This article has haunted me until it had to be written. What was the reluctance? Simple, would people get it? Do people even understand or care? As Caribbean people, do we truly appreciate our cricket? Is cricket just another sport?
Cricket is a simple bat-and-ball game played between two teams with eleven players that is cricket. What makes this sport then worthy of Caribbean commendation? Understanding history creates humility. Cricket began in the 1500’s in South-East England and became its national sport in the 1700’s. In other words, cricket was established prior to re-discovery of the West Indies and was happening during slavery, and before our Caribbean nations even became recognized Caribbean nations.
International cricket matches were being played since 1844. Now consider the great achievement of having a team, combining nationals from Caribbean regions, with skill and expertise that is sufficient to even be considered worthy as a sporting rival. No other sport can give such psychological power. No other! It is, for this reason, that cricket fans throughout the West Indies lament when our players are enticed aside by the modern-day trappings of the sport. It is for this reason that we, as a region, walk just a little bit taller when any of our cricket sportsmen and sportswomen breaks records.
Cricket represents power, progress, and productivity. Cricket represents psychological milestones. One wonders now, with many of the younger Caribbean generation not knowing or even appreciating their history, what would be offering this sort of fortitude. Would it simply be the trend of the times to achieve? Okay, so we must admit that, as a region, our Caribbean nationals are doing quite well for themselves worldwide. However, why then was there talk or discussion of a ‘brain drain’? Could it be that we as a region might not be maximizing our resources?
One cannot help but wonder if the weakening of such a strong unifying sport such as cricket is contributing to the ‘brain drain’. How can we motivate persons in and from our region to actually think about regional development? It surely does seem a challenge, especially since ODI’s or One Day Internationals are tending to take preference to Test Cricket Series, which has long been considered the highest standard of the sport. How ironic it is too that some of our players are now being bought and sold even weakening at times their loyalty and allegiance to West Indian teams. Do we need to be more alert and ready to remind the sports world of the power and history of our cricket? Or is it that we need to do more to seek out and create a list of reasons for commending Caribbean cricket?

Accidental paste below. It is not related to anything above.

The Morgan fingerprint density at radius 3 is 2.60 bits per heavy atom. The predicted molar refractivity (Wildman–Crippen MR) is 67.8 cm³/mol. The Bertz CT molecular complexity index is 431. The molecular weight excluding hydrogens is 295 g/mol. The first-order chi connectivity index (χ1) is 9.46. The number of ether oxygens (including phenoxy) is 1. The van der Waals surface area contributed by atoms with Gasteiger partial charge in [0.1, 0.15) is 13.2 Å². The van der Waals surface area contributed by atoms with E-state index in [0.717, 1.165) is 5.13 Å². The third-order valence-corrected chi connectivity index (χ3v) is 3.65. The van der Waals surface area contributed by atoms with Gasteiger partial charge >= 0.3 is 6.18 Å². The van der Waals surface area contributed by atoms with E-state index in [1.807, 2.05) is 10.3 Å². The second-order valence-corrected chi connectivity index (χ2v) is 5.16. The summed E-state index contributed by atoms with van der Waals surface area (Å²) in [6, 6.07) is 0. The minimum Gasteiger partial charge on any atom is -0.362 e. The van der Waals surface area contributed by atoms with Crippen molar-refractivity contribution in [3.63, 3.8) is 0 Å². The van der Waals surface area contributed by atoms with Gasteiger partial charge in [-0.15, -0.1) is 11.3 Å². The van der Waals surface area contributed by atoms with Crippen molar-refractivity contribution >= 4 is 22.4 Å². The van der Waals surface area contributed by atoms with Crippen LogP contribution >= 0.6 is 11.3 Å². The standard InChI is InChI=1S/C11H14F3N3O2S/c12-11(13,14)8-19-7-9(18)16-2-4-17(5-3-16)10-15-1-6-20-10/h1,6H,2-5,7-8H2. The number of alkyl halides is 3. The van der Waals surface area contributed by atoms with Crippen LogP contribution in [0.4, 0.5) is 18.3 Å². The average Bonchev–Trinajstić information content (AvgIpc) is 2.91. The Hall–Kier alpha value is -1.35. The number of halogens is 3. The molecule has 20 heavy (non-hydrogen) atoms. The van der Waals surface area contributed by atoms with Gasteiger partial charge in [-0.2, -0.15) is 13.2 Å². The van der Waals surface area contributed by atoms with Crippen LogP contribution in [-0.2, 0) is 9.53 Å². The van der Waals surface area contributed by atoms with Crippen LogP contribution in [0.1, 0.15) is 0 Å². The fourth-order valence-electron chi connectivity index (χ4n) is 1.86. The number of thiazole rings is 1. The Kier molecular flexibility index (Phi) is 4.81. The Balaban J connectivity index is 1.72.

Who knows if the glory days of 1979 might return in terms of our domination of the sport? Even if it does not, it seems some sort of aggressive affirmative action might be needed to safeguard the benefits of our Caribbean cricket.
By Keriann Toby
Kerriann Toby holds a Master of Counselling and Bachelor of Psychology. She is a dynamic therapist, trained mediator; and educator since 2000. In addition to being a trained educator, mediator, and therapist, she is a certified Employee Assistance Programme (EAP) Professional. Kerriann has also trained in cyber counseling and holds clinical registration with Employee Assistance Professionals Association (EAPA) & Canadian Counselling and Psychotherapy Association (CCPA).
In mid-October 2015 she initiated operations of KarryOn geared toward the provision of a variety of enhancement and developmental services for the individual, groups and the organization; e-Coaching/Counseling, Mediation, EAP Services and the creative presentation of psycho-social information. She can be reached at firstname.lastname@example.org.